The Sky for a Ceiling

The Sky for a Ceiling

One often hears of many strange events during tornadoes. They sometimes seem to have an almost human knack for playing practical jokes. So it was on a balmy morning in southern Oklahoma in spring 1980. A woman had just stepped into the yard to hang her washing up to dry. Strangely, she did not notice the ominous dark cloud drifting over the area and obliterating the sunlight as the wind began to blow. She had been a witness to this type of weather before, and it meant a tornado was in the making.

As she worked, a large twister descended from the mother cloud and swept up all the standing structures in its path. The woman fled terrified into her house, aware that she did not have enough time to get to the storm cellar a hundred yards away. Instead she took refuge in a closet located under her back stairway. Bracing herself, she could hear the roar of the twister as it passed overhead. The house shook and vibrated; convinced that she was about to die she prayed silently to her Maker. But the roar of the tornado passed, and the house ceased to vibrate. Knowing she somehow was spared, she cautiously opened the closet door. The woman recoiled at the sight in front of her; all that remained of the house was the closet and stairway.

Nature's "sense of humor" can seem weird. In 1989 a tornado tore the roof completely off a building near Lawrence, Kansas. The unharmed family stood outside surveying their home, which was entirely intact except that it no longer had a roof. The man of the family was absolutely delighted; he wanted to replace the old roof, which was full of leaks. As he and his wife debated how they would go about this, one of the children screamed that the tornado was returning. It had actually doubled back on itself and was retracing its former path. The returning tornado settled the debate. This time around it removed the entire house.

Nothing is stranger than what occurred in summer 1938 in the town of Baird, Texas. The citizens of Baird were uneasy that day as the air felt familiar to most of them. They were sure it was tornado weather, and they were right.

Late in the afternoon an ominous black cloud appeared rather suddenly and moved rapidly over the town. It was very definitely the type of cloud that spawns a tornado. Baird residents could see the thick, feathery cloud wisps moving in and out of each other, leaving streaks of black or white whipping cloudlets. Then a huge section of the main cloud began to rotate, and a twister formed and descended rapidly on the town. As the twister, a whitish whirling fluff, hit the ground, its bottom immediately became black with churned—up dark soil cover. The twister rapidly turned black from the ground up into the main cloud, which by now was also spawning several small tornadoes that would whirl off the cloud a relatively short distance and dissipate. This activity seemed to be continuous.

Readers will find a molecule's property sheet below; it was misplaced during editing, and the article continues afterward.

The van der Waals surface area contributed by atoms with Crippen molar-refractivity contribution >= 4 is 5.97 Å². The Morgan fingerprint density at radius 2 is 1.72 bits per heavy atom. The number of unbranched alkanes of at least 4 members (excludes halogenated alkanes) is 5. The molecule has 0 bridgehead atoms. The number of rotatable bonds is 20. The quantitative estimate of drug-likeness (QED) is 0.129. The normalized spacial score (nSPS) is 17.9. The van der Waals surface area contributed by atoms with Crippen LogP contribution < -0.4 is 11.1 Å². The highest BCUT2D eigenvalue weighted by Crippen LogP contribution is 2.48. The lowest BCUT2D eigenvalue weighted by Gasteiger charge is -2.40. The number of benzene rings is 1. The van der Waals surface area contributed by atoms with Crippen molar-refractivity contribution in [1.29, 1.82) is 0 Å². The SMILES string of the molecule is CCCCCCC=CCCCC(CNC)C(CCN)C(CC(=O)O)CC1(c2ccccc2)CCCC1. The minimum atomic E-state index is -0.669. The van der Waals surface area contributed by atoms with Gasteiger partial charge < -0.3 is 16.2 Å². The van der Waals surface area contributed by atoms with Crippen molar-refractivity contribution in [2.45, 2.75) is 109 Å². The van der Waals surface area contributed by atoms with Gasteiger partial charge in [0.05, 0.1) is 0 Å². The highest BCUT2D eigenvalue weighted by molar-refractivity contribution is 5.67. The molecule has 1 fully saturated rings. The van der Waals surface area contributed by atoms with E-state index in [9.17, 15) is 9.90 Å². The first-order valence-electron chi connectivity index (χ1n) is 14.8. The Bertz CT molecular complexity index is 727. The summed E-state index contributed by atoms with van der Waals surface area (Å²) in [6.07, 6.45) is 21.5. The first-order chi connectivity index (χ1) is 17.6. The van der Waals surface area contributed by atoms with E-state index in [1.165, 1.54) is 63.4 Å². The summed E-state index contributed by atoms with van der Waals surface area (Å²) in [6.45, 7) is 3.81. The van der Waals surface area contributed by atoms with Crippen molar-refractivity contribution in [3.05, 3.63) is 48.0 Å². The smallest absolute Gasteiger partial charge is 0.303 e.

The tornado that touched down was the killer. It cut a path 200 yards wide and nearly a mile long, almost completely through the town. Any house in its path was utterly destroyed; in all, almost 50 homes became matchsticks. The tornado, seemingly enjoying itself, started to return to the mother cloud. As it rose it passed over a house and tried to take the building with it. The house, lifted from its foundation and turned at least one complete rotation, dropped about 60 feet away. But not all of it was destroyed. The tornado lifted the house from its base with such sudden force that the floor stayed behind intact, with all the furniture still standing upright and in place. In the bathroom a man was busily taking a bath. Completely unaware that a tornado was in the process of destroying much of Baird, he was in the act of soaping himself down when the house suddenly disappeared from above him. And there he sat in his nakedness, completely bewildered, frightened, unharmed, and with only the sky for a ceiling.

From the book: 
Petrified Lightning